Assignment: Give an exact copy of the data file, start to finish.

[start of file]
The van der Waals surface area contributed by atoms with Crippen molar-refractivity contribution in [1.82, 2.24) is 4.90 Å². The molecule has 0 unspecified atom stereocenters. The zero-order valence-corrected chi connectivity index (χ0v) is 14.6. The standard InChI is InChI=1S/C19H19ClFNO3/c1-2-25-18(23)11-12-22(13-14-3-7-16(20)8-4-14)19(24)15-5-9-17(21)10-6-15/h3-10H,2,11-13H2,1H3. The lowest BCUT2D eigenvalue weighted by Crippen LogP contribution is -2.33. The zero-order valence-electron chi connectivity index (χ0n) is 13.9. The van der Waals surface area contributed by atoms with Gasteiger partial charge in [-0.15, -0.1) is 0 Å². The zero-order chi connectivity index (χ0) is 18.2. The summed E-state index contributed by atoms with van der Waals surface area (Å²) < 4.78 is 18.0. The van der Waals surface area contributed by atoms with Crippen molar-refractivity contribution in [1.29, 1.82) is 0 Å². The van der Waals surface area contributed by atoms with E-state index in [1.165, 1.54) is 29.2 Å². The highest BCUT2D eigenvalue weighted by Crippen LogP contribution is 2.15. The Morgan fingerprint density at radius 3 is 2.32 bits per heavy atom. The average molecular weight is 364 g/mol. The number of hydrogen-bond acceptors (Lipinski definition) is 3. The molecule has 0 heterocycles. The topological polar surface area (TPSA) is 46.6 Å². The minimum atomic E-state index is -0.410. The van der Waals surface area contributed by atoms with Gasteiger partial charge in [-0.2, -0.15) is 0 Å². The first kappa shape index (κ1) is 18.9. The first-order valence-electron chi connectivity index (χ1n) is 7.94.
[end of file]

The van der Waals surface area contributed by atoms with Crippen molar-refractivity contribution in [1.82, 2.24) is 4.90 Å². The molecule has 0 unspecified atom stereocenters. The zero-order valence-corrected chi connectivity index (χ0v) is 14.6. The standard InChI is InChI=1S/C19H19ClFNO3/c1-2-25-18(23)11-12-22(13-14-3-7-16(20)8-4-14)19(24)15-5-9-17(21)10-6-15/h3-10H,2,11-13H2,1H3. The lowest BCUT2D eigenvalue weighted by Crippen LogP contribution is -2.33. The zero-order valence-electron chi connectivity index (χ0n) is 13.9. The van der Waals surface area contributed by atoms with Gasteiger partial charge in [-0.15, -0.1) is 0 Å². The zero-order chi connectivity index (χ0) is 18.2. The summed E-state index contributed by atoms with van der Waals surface area (Å²) < 4.78 is 18.0. The van der Waals surface area contributed by atoms with Crippen molar-refractivity contribution in [1.29, 1.82) is 0 Å². The van der Waals surface area contributed by atoms with E-state index in [1.165, 1.54) is 29.2 Å². The highest BCUT2D eigenvalue weighted by Crippen LogP contribution is 2.15. The Morgan fingerprint density at radius 3 is 2.32 bits per heavy atom. The average molecular weight is 364 g/mol. The number of hydrogen-bond acceptors (Lipinski definition) is 3. The molecule has 0 heterocycles. The topological polar surface area (TPSA) is 46.6 Å². The minimum atomic E-state index is -0.410. The van der Waals surface area contributed by atoms with Gasteiger partial charge in [-0.2, -0.15) is 0 Å². The first kappa shape index (κ1) is 18.9. The first-order valence-electron chi connectivity index (χ1n) is 7.94.